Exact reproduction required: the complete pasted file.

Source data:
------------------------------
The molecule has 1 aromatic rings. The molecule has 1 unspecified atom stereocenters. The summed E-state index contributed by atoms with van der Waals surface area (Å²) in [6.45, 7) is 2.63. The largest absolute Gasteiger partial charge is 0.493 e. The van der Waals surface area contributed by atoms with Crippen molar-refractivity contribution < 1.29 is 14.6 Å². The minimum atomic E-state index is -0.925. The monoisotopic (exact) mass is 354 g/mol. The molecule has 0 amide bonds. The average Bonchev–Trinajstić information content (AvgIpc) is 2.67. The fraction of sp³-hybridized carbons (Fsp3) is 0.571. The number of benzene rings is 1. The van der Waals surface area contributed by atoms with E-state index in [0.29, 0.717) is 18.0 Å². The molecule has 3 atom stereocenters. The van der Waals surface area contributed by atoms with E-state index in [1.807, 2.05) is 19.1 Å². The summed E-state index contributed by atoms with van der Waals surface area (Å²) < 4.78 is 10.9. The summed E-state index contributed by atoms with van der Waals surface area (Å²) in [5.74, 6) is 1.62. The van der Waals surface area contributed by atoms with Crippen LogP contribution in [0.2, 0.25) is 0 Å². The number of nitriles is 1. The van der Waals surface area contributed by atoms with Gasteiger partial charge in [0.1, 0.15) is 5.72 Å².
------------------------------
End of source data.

The molecule has 1 aromatic rings. The molecule has 1 unspecified atom stereocenters. The summed E-state index contributed by atoms with van der Waals surface area (Å²) in [6.45, 7) is 2.63. The largest absolute Gasteiger partial charge is 0.493 e. The van der Waals surface area contributed by atoms with Crippen molar-refractivity contribution < 1.29 is 14.6 Å². The minimum atomic E-state index is -0.925. The monoisotopic (exact) mass is 354 g/mol. The molecule has 0 amide bonds. The average Bonchev–Trinajstić information content (AvgIpc) is 2.67. The fraction of sp³-hybridized carbons (Fsp3) is 0.571. The number of benzene rings is 1. The van der Waals surface area contributed by atoms with E-state index in [0.29, 0.717) is 18.0 Å². The molecule has 3 atom stereocenters. The van der Waals surface area contributed by atoms with E-state index in [1.807, 2.05) is 19.1 Å². The summed E-state index contributed by atoms with van der Waals surface area (Å²) < 4.78 is 10.9. The summed E-state index contributed by atoms with van der Waals surface area (Å²) in [5.74, 6) is 1.62. The van der Waals surface area contributed by atoms with Crippen LogP contribution in [0.2, 0.25) is 0 Å². The number of nitriles is 1. The van der Waals surface area contributed by atoms with Gasteiger partial charge in [0.1, 0.15) is 5.72 Å².